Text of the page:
Ghanaian investigative journalist, Anas Aremeyaw Anas, known for his reports on human rights violations and corruption, preserves his anonymity by concealing his face whenever he appears in public.
© James Duncan Davidson

Exposing more than corruption

Finding the right partners is key. We are also frugal with costs — we choose not to spend a lot on our website or office space. Re:Baltica staff consist of two core editorial people, a graphic designer and an accountant, and then we hire people according to the needs of a particular story — up to twenty or thirty journalists and translators a year. While our work is available for free to all media outlets who want to publish it, we have a dedicated set of partners in television, radio, print and online with whom we co-operate closely. As these media outlets do not compete directly, the message is multiplied: and so is the impact.

Investigative journalism is not just about exposing corruption. We did participate in the Panama Papers investigation — the giant leak of more than 11.5 million financial and legal documents, which exposed the names of politicians, criminals and the rogue industry around the globe, and where they hid their cash. Spearheaded by the International Consortium of Investigative Journalists (ICIJ), the colossal global project made headlines worldwide in 2016 and won a Pulitzer prize, and was the basis for new laws being passed in some countries.

But much of our work focuses on social inequalities in Latvia, which is the biggest threat to the country in the long term. We cover a range of social problems — from the shortcomings of our education system, to the poor salaries paid to staff by large supermarket chains. The work is not always glamorous — our colleagues went undercover to work in a fish factory to expose the conditions of workers there.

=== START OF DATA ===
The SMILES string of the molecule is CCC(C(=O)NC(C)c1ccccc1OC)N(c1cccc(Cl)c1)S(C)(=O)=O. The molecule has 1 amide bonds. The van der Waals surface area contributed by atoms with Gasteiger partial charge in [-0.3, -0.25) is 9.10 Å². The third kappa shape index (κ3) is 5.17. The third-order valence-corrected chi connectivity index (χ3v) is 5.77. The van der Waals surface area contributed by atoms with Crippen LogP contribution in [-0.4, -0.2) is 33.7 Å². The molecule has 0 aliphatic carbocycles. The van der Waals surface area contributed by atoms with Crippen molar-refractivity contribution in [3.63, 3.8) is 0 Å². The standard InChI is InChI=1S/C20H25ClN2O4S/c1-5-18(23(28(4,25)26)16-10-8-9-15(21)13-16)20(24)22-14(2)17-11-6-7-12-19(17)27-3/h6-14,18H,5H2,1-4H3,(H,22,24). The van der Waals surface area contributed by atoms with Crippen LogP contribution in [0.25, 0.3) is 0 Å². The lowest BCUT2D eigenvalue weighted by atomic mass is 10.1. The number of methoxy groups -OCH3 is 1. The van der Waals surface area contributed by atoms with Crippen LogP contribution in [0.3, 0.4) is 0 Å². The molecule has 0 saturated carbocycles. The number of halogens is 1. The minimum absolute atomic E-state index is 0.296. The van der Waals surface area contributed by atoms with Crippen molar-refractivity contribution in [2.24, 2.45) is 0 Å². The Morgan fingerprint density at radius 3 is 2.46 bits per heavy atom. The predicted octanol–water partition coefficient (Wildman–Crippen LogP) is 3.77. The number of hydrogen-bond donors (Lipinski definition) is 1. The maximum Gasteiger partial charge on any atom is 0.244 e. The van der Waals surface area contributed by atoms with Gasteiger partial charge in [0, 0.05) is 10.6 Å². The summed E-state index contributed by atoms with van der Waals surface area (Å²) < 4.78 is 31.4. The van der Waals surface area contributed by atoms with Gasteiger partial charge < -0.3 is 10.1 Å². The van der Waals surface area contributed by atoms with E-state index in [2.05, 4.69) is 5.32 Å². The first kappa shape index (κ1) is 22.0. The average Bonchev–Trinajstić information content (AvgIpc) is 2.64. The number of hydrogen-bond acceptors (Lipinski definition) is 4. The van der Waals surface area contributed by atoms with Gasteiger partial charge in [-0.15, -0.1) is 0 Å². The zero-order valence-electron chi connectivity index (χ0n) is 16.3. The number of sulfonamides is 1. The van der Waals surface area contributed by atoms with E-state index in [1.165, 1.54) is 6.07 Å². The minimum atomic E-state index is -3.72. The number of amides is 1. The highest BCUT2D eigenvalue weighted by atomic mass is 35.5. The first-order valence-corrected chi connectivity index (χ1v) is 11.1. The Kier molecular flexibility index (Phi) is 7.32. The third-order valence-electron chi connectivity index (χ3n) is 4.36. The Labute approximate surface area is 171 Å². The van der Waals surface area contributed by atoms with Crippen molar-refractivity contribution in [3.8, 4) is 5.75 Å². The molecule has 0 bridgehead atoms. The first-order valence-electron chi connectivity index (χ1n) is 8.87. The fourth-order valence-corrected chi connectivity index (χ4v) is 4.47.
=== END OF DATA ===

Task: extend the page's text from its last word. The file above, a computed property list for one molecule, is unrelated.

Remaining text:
Our latest exposé was about a Latvian financier who featured in the Panama Papers and was connected with the French elections in 2017. We are also working on a series of articles to expose fake news and its origins on the Baltic internet.

No strings attached

I am not very optimistic about the future of investigative journalism. But I am convinced that the rise to power of authoritarian regimes will make journalism great again: by exposing a need to separate the truth from “alternative facts” (or in other words, lies), and clickbaits from real reporting. Non-profit organizations have proven to be a possible alternative to mainstream media at a time when investigative journalism is disappearing from newsrooms.

But many of these non-profit ventures will die as institutional donors lose interest and philanthropy is scarce, especially in countries which need investigative reporting the most. Investigative journalism must be recognized as a public good and assigned funding, there is very limited hope for it.  

International organizations, which are keen to train journalists and fund conferences and campaigns, must devise mechanisms to publicly, openly and competitively fund the investigative content as a public good, with no strings attached. That is the only way investigative journalism will survive.

Sanita Jemberga

Sanita Jemberga is a Latvian investigative journalist who has worked in print and television since 1996. She is executive director and editor at the non-profit Baltic Center for Investigative Journalism, Re:Baltica, and teaches media literacy at the Stockholm School of Economics in Riga.